Submerged in an avalanche of political problems, ranging from the mishandled withdrawal of American troops from Afghanistan to the underwhelming economic conditions given heightened inflationary concerns, President Biden has finally secured a desperately needed win with the signing of a trillion-dollar infrastructure bill early this week.
Even for one of the largest and most developed countries in the world, infrastructure spending remains a major priority. The U.S. infrastructure landscape, often viewed as glamorous and advanced by dwellers of low-income nations, has been termed outdated, debilitated, and in desperate need of reforms. Hence, it comes as no surprise that the deep political divide in the U.S. was unable to impede the passage of a bill on infrastructure, given the crucial role it would play in job creation and economic growth.
The devil we know, but barely address
Back at home, you need no major international agencies to convince you of the existence of a gaping infrastructure gap in Nigeria, as the erratic supply of power and the abysmal road network should do the trick. Nonetheless, institutions like Moody’s Investors Service have helpfully provided us with reasonable estimates of the possible infrastructure spending that could plug this deficit, putting the nation’s infrastructure financing shortfall at US$3 trillion over a thirty-year period.
This translates to a yearly deficit of US$100 billion or N41.50 trillion using the exchange rate of N415/$. Similarly, the International Monetary Fund estimates the value of Nigeria’s total infrastructure stock at 25% of the nation’s GDP, while the Debt Management Office has a more generous assessment putting the quotient at 35%. Irrespective, both estimates are significantly shy of the 70% international benchmark and are easily outstripped by the likes of South Africa with a ratio of 87%.
That being said, when you juxtapose the infrastructure challenges with the solutional steps taken thus far, you realize that the portholes on your roads are here to stay (maybe you get a mild patch of these portholes every now and then, but be sure it will open back up at the slightest downpour). For reference, the yearly budget allocation to capital expenditure averaged N1.21 trillion from 2016 to 2020, and the percentage of the total budget expended on capital projects within the same period averaged 15.71%. The government prefers to have the CAPEX budget allocation at 30.00%, but even if that was achieved (which has not been the case in the last five fiscal periods), that would put the average sum for capital projects (based on expenditure projections in the 2022 appropriation bill and the MTEF) at N4.84 trillion annually over the next three years. Recall that we need N41.50 trillion yearly to close the infrastructure gap, the Government does not have the best track record in terms of CAPEX performance, and CAPEX projections in the MTEF are below 30.00% of the budget.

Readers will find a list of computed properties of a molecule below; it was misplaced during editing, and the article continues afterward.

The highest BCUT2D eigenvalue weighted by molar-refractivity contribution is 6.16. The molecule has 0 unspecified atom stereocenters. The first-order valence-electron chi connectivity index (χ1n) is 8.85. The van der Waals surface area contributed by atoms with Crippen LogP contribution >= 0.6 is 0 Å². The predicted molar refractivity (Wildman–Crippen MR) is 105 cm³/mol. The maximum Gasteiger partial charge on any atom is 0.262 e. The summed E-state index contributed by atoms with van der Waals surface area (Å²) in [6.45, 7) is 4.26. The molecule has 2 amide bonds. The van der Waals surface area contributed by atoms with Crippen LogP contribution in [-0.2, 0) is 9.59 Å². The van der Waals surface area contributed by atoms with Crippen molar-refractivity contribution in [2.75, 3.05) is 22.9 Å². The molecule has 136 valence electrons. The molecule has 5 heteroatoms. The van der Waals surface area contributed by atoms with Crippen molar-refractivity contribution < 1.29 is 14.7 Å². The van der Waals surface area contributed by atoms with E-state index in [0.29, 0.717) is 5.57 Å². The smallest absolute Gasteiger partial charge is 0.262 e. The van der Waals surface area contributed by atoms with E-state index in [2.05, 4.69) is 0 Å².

Treble approach to the problem
In my perspective, three simultaneous strategies could help resuscitate Nigeria’s infrastructure state. We have borrowing, foreign direct investments (FDIs), and concessions to the private sector, all of which should be simultaneously pursued.
Borrowing: This is the most contentious approach to plugging the infrastructure gap, and that is because corruption is woven into the fabric of our social-political structure. Nevertheless, should borrowed funds be effectively utilized in building world-class infrastructure, the future will eventually pay for itself and bring us close to our economic utopia. However, if institutions are not equipped enough to tackle the inefficiencies and leakages in government-run infrastructure projects, borrowing to fund infrastructure should be approached with caution.
Foreign Direct Investments: The US$100 billion annual infrastructure investments needed to close the infrastructure gap is roughly six times the nation’s current GDP. Hence, foreign investments through FDIs might just be another great way to address this problem. The infrastructure build-up in the telecom space was mostly driven by FDI inflows in excess of US$20 billion over the last two decades. Hence, we could also introduce policies that seek to attract foreign funds to deficient areas like transportations, power, and energy. Perhaps, the Petroleum Industry Act could serve this purpose in the oil sector.
Concessions: Concession arrangements with the private sector allow corporates to bring their efficiency into the process of building Nigeria’s infrastructure, and the trade-off in terms of the tax credit granted to these corporates is well acceptable, given the public sector’s long history of mismanaging these funds. The Federal Government has sought to leverage this approach in developing our transport system, under the Public Private Partnership scheme. It would be great to scale this initiative further.
Chasing the bag
Back to the U.S., the recent infrastructure bill is a great development that is expected to sustain the international attractiveness of the nation, stimulate growth, and create jobs. Also, with the new bill looking to deploy US$550 billion in new infrastructure spending, nimble investors should start seeking possible opportunities that could arise, particularly in the U.S. equities market. For us, we see an attractive play in the infrastructure stocks below.